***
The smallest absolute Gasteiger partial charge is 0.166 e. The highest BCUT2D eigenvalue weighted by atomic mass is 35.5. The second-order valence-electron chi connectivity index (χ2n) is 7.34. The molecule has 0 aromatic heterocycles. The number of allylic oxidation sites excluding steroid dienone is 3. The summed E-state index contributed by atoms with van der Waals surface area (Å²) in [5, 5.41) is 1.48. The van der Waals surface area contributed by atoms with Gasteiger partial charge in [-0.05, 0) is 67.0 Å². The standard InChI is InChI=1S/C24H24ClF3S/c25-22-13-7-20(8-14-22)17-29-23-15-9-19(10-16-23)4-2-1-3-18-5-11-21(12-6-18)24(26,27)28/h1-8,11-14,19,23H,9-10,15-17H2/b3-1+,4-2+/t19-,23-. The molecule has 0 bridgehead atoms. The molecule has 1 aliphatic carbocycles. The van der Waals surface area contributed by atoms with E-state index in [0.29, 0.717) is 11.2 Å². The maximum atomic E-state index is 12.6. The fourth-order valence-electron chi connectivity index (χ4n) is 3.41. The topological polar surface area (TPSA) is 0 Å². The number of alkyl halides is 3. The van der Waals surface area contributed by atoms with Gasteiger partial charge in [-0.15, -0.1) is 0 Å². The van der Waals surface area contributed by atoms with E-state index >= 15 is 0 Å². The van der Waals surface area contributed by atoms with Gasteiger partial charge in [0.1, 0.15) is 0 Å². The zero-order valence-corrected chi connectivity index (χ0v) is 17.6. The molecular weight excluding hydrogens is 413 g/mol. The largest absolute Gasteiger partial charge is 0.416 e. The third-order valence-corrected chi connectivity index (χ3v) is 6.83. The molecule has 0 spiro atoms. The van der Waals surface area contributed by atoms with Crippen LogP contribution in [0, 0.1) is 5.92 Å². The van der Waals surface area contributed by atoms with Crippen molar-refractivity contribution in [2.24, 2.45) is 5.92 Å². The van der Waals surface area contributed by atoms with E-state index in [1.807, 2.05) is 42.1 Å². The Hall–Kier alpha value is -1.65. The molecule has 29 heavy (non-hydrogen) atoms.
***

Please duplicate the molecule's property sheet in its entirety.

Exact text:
The smallest absolute Gasteiger partial charge is 0.166 e. The highest BCUT2D eigenvalue weighted by atomic mass is 35.5. The second-order valence-electron chi connectivity index (χ2n) is 7.34. The molecule has 0 aromatic heterocycles. The number of allylic oxidation sites excluding steroid dienone is 3. The summed E-state index contributed by atoms with van der Waals surface area (Å²) in [5, 5.41) is 1.48. The van der Waals surface area contributed by atoms with Gasteiger partial charge in [-0.05, 0) is 67.0 Å². The standard InChI is InChI=1S/C24H24ClF3S/c25-22-13-7-20(8-14-22)17-29-23-15-9-19(10-16-23)4-2-1-3-18-5-11-21(12-6-18)24(26,27)28/h1-8,11-14,19,23H,9-10,15-17H2/b3-1+,4-2+/t19-,23-. The molecule has 0 bridgehead atoms. The molecule has 1 aliphatic carbocycles. The van der Waals surface area contributed by atoms with E-state index in [0.29, 0.717) is 11.2 Å². The maximum atomic E-state index is 12.6. The fourth-order valence-electron chi connectivity index (χ4n) is 3.41. The topological polar surface area (TPSA) is 0 Å². The number of alkyl halides is 3. The van der Waals surface area contributed by atoms with Gasteiger partial charge in [-0.15, -0.1) is 0 Å². The van der Waals surface area contributed by atoms with E-state index >= 15 is 0 Å². The van der Waals surface area contributed by atoms with Gasteiger partial charge in [0.1, 0.15) is 0 Å². The zero-order valence-corrected chi connectivity index (χ0v) is 17.6. The molecular weight excluding hydrogens is 413 g/mol. The largest absolute Gasteiger partial charge is 0.416 e. The third-order valence-corrected chi connectivity index (χ3v) is 6.83. The molecule has 0 spiro atoms. The van der Waals surface area contributed by atoms with Crippen LogP contribution in [0, 0.1) is 5.92 Å². The van der Waals surface area contributed by atoms with Crippen molar-refractivity contribution in [2.24, 2.45) is 5.92 Å². The van der Waals surface area contributed by atoms with E-state index in [1.807, 2.05) is 42.1 Å². The Hall–Kier alpha value is -1.65. The molecule has 29 heavy (non-hydrogen) atoms.